This end result is even more unfortunate when you compare the siege to the climactic battle for Averheim. When you see how well Wraight can write a battle scene (with heroic moments that will appeal to fans of the game as well as fantasy fans in general) you can’t help but wonder why he doesn’t do that for all the battles in the book. At the end of the day though you don’t get a bad return for your money at all. When Wraight is well and truly on song then you’re looking at battle scenes that well and truly stir the blood.

Aaron Dembski-Bowden is cornering the market in excellent Warhammer 40K fiction and I think that what we’re seeing here is Chris Wraight beginning to do exactly the same thing on the fantasy side. Despite that odd niggle, ‘Sword of Vengeance’ is nothing less than a gripping read and I’m now left eagerly awaiting whatever’s next from this author. Look out for this book, on the shelves, in the next week or so.

Nine and a Half out of Ten


Riccardo said...

Graeme - I enjoy your reviews but here's some advice/observation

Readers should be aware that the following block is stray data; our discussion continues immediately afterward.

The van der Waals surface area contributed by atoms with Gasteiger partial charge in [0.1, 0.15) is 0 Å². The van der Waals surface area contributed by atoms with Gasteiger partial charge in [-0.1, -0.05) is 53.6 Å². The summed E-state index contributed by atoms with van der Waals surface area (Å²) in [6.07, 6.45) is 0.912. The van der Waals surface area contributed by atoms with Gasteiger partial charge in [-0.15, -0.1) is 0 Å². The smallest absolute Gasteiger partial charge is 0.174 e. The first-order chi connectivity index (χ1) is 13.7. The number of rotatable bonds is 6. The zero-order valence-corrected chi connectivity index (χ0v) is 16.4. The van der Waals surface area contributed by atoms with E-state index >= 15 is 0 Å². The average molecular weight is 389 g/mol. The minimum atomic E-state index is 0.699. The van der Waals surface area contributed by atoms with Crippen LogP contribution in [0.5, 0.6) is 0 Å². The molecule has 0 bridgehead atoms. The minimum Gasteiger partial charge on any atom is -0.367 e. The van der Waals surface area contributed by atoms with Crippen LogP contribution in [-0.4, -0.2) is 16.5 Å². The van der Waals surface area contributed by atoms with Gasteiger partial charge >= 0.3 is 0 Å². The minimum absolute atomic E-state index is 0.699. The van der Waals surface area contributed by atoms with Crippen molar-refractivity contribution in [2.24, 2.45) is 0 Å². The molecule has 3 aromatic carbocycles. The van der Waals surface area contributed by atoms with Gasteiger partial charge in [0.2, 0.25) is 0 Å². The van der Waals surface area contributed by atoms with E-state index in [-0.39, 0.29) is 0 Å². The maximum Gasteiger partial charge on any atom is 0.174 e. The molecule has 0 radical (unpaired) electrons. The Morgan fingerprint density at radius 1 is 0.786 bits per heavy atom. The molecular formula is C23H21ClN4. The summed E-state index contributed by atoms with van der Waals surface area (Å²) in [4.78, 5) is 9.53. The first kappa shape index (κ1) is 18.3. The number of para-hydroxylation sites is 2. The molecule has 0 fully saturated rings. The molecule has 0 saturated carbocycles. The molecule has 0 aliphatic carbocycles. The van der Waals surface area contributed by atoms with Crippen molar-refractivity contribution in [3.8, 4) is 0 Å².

i) if you subtract 7.5 from all your book scores and then multiple by 4 you would have a far more useful 1-10 scale.

ii) where will you go if you ever review a truly great book? You're suffering from the grade-creep that infects UK exam results.

You may well have had fun with this book, with the last zombies-in-party-hats book etc - they may have been GREAT - I expect I'd enjoy them too. But 9.5/10? 9.75/10? almost every freakin' week?

I've glanced at the 'Sword of Justice' - it looked ok. Some wordy passive omni-viewed description about how pointy the monsters' horns were... but it could well be great game-tie-in pulp fiction.

I'm not slagging it off, but can all these 9.5+ books have been seminal works of fantasy literature that moved you at your core, that made you look at the world with new eyes? Whose characters, plots, dilemas you'll carry with you in weeks, months, years to come? Did you laugh? Did you cry?

So when books like that _do_ come along ... where will you go? You've already doled out the 9.75 and 10 scores to books that may well be good reads but will vanish in the sea of entertainment with fewer ripples than a pebble in the English channel...